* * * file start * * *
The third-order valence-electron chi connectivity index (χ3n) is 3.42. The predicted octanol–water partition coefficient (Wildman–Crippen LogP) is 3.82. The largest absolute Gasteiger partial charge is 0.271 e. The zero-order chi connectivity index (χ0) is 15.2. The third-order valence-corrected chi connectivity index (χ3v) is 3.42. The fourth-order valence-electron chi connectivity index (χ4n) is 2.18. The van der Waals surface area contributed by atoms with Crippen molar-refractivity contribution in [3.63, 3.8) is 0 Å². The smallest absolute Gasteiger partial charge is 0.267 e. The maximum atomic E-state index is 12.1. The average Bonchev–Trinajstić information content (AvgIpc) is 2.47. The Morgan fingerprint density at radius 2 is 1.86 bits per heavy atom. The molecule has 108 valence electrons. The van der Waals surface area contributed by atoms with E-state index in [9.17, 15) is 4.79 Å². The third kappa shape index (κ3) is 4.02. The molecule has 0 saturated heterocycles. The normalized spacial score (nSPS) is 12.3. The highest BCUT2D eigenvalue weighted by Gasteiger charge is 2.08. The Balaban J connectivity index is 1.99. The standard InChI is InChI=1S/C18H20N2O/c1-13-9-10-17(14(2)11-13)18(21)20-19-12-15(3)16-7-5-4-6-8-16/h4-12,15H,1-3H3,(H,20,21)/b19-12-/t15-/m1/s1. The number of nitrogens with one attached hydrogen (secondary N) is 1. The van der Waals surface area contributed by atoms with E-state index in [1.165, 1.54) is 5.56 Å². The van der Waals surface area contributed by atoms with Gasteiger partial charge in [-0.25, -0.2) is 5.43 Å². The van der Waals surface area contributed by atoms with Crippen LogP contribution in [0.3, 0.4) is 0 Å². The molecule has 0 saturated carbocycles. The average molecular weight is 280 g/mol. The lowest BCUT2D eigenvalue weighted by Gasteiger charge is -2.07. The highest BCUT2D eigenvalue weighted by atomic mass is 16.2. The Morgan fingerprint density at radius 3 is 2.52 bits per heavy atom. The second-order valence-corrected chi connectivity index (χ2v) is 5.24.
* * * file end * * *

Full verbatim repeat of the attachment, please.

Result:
The third-order valence-electron chi connectivity index (χ3n) is 3.42. The predicted octanol–water partition coefficient (Wildman–Crippen LogP) is 3.82. The largest absolute Gasteiger partial charge is 0.271 e. The zero-order chi connectivity index (χ0) is 15.2. The third-order valence-corrected chi connectivity index (χ3v) is 3.42. The fourth-order valence-electron chi connectivity index (χ4n) is 2.18. The van der Waals surface area contributed by atoms with Crippen molar-refractivity contribution in [3.63, 3.8) is 0 Å². The smallest absolute Gasteiger partial charge is 0.267 e. The maximum atomic E-state index is 12.1. The average Bonchev–Trinajstić information content (AvgIpc) is 2.47. The Morgan fingerprint density at radius 2 is 1.86 bits per heavy atom. The molecule has 108 valence electrons. The van der Waals surface area contributed by atoms with E-state index in [9.17, 15) is 4.79 Å². The third kappa shape index (κ3) is 4.02. The molecule has 0 saturated heterocycles. The normalized spacial score (nSPS) is 12.3. The highest BCUT2D eigenvalue weighted by Gasteiger charge is 2.08. The Balaban J connectivity index is 1.99. The standard InChI is InChI=1S/C18H20N2O/c1-13-9-10-17(14(2)11-13)18(21)20-19-12-15(3)16-7-5-4-6-8-16/h4-12,15H,1-3H3,(H,20,21)/b19-12-/t15-/m1/s1. The number of nitrogens with one attached hydrogen (secondary N) is 1. The van der Waals surface area contributed by atoms with E-state index in [1.165, 1.54) is 5.56 Å². The van der Waals surface area contributed by atoms with Gasteiger partial charge in [-0.25, -0.2) is 5.43 Å². The van der Waals surface area contributed by atoms with Crippen LogP contribution in [0.3, 0.4) is 0 Å². The molecule has 0 saturated carbocycles. The average molecular weight is 280 g/mol. The lowest BCUT2D eigenvalue weighted by Gasteiger charge is -2.07. The highest BCUT2D eigenvalue weighted by atomic mass is 16.2. The Morgan fingerprint density at radius 3 is 2.52 bits per heavy atom. The second-order valence-corrected chi connectivity index (χ2v) is 5.24.